Talk:1497: New Products

Explain xkcd: It's 'cause you're dumb.
Revision as of 18:28, 11 March 2015 by (talk) (Added comment about the Alt Text, and how the comic could describe the Pebble Watch / Apple Watch)
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Seems to me that the humor on the first two is based on engineers and programmers not understanding the general public's needs and wants. Also based on how engineers may find products "exciting" based on how novel the product's functionality is, not based on how useful that functionality is. 07:02, 11 March 2015 (UTC)MW

It seems to me to be a bash on various makes, remakes, re-remakes, /(re-){2,}remakes/ and sequels of sequels that become very successful. — 07:52, 11 March 2015 (UTC)
It looks to me that it refers for example to the Oculus rift. 08:22, 11 March 2015 (UTC)
I took the point of the first category to be that if smart people (programmers and engineers being assumed to be smart) can't understand why anyone would want some stupid useless piece of crap, that it will be a huge success because stupid people outnumber smart people a hundred to one (ref: MS Windows), and the point of the second category to be that if it excites smart people, it'll fail in the marketplace because stupid people outnumber smart people a hundred to one. 08:57, 11 March 2015 (UTC)

I would be interested in a chart of examples of each category

Sean Malstrom talked about this. In general, Super Mario Bros, the Legend of Zelda, and Metroid, while classic, are actually nothing new... just having a high level of crasftmanship. Besides, people want familiar experiences. In a way, that makes sense. Meanwhile, hype tends to inflate expectations. The only game that ever fulfilled hype was Super Mario Bros. 3... still a classic. Then again, hype is a mere tactic used in getting people to buy poor games; great games do not need hype. Greyson (talk) 13:31, 11 March 2015 (UTC)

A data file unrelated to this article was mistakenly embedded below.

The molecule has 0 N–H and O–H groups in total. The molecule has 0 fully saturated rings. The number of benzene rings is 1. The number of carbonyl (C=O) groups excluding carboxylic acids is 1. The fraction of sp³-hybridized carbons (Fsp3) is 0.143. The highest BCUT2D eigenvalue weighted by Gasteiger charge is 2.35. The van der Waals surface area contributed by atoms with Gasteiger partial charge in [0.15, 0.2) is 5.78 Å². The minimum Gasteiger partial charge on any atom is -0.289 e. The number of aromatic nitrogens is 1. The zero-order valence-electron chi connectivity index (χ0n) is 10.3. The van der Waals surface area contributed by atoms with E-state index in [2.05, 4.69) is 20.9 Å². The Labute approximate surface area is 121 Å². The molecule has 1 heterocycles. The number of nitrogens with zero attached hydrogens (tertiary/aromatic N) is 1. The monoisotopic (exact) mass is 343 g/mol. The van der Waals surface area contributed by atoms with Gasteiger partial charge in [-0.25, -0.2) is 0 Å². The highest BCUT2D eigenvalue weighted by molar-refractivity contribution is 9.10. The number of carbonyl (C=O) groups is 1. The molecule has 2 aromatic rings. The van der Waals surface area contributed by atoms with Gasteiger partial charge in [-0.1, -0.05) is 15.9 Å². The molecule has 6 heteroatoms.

Reading those 'quotes', I'm minded of Bill Gates's statement on exactly how much memory we wouldn't need more than, the head of IBM far earlier predicting the need for perhaps five(? look it up) computers in the whole world, the century-old prediction that the number of cars in the world wouldn't exceed the (small number of) chauffeurs who could be trained, etc. Plus things like Microsoft's failed earlier attempts at Windows tablets (and OSes) that preceded the latest craze by a decade and then died, only for the recent mania (which might again be dying, but at least has a foothold). But is it worthwhile actually putting in loads of links to these kinds of things, to illustrate each issue? Probably not... 14:59, 11 March 2015 (UTC)

I think the alt text refers to the 6th row of the table as well, the speaker in the quote is nervous about handing his medical information over to KimDotCom's company, which means within 5 years he will willingly do it. The 2nd and 3rd rows made me think of the Pebble Watch, which was launched on kickstarter (pre-ordered), but I don't believe it was widely commercially successful. The concept of the Pebble is being used in the Apple Watch, but with a higher quality screen, greater focus on design elements, and a much much higher price-tag. 18:28, 11 March 2015 (UTC)